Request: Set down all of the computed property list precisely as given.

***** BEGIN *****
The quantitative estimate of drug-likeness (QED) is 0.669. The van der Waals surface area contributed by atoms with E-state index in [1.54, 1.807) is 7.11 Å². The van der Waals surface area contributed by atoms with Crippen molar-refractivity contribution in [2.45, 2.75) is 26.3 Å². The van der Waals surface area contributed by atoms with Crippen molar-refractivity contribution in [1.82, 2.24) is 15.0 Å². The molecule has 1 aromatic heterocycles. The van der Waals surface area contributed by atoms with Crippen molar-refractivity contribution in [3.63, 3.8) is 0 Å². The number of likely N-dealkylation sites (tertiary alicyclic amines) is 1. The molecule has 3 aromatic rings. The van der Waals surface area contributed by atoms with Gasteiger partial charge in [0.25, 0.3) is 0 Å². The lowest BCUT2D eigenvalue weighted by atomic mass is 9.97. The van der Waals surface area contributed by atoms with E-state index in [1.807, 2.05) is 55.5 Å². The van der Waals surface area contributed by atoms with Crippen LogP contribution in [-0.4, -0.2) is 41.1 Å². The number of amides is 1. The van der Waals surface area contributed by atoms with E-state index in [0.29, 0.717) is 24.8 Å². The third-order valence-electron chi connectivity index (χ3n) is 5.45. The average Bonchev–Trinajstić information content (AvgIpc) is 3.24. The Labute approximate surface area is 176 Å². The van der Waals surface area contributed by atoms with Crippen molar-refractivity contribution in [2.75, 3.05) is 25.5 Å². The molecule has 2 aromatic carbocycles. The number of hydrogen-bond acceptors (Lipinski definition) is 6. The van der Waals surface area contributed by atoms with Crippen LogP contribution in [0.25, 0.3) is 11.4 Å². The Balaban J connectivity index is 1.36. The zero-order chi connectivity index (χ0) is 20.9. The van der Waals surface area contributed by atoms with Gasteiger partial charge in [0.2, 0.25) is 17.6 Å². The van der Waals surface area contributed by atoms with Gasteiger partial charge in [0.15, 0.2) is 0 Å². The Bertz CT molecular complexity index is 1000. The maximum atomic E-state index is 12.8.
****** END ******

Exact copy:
The quantitative estimate of drug-likeness (QED) is 0.669. The van der Waals surface area contributed by atoms with E-state index in [1.54, 1.807) is 7.11 Å². The van der Waals surface area contributed by atoms with Crippen molar-refractivity contribution in [2.45, 2.75) is 26.3 Å². The van der Waals surface area contributed by atoms with Crippen molar-refractivity contribution in [1.82, 2.24) is 15.0 Å². The molecule has 1 aromatic heterocycles. The van der Waals surface area contributed by atoms with Crippen molar-refractivity contribution in [3.63, 3.8) is 0 Å². The number of likely N-dealkylation sites (tertiary alicyclic amines) is 1. The molecule has 3 aromatic rings. The van der Waals surface area contributed by atoms with Gasteiger partial charge in [0.25, 0.3) is 0 Å². The lowest BCUT2D eigenvalue weighted by atomic mass is 9.97. The van der Waals surface area contributed by atoms with E-state index in [1.807, 2.05) is 55.5 Å². The van der Waals surface area contributed by atoms with Crippen LogP contribution in [-0.4, -0.2) is 41.1 Å². The number of amides is 1. The van der Waals surface area contributed by atoms with E-state index in [0.29, 0.717) is 24.8 Å². The third-order valence-electron chi connectivity index (χ3n) is 5.45. The average Bonchev–Trinajstić information content (AvgIpc) is 3.24. The Labute approximate surface area is 176 Å². The van der Waals surface area contributed by atoms with Crippen molar-refractivity contribution in [2.75, 3.05) is 25.5 Å². The molecule has 2 aromatic carbocycles. The number of hydrogen-bond acceptors (Lipinski definition) is 6. The van der Waals surface area contributed by atoms with Crippen LogP contribution in [0.25, 0.3) is 11.4 Å². The Balaban J connectivity index is 1.36. The zero-order chi connectivity index (χ0) is 20.9. The van der Waals surface area contributed by atoms with Gasteiger partial charge in [0.2, 0.25) is 17.6 Å². The van der Waals surface area contributed by atoms with Gasteiger partial charge in [0.15, 0.2) is 0 Å². The Bertz CT molecular complexity index is 1000. The maximum atomic E-state index is 12.8.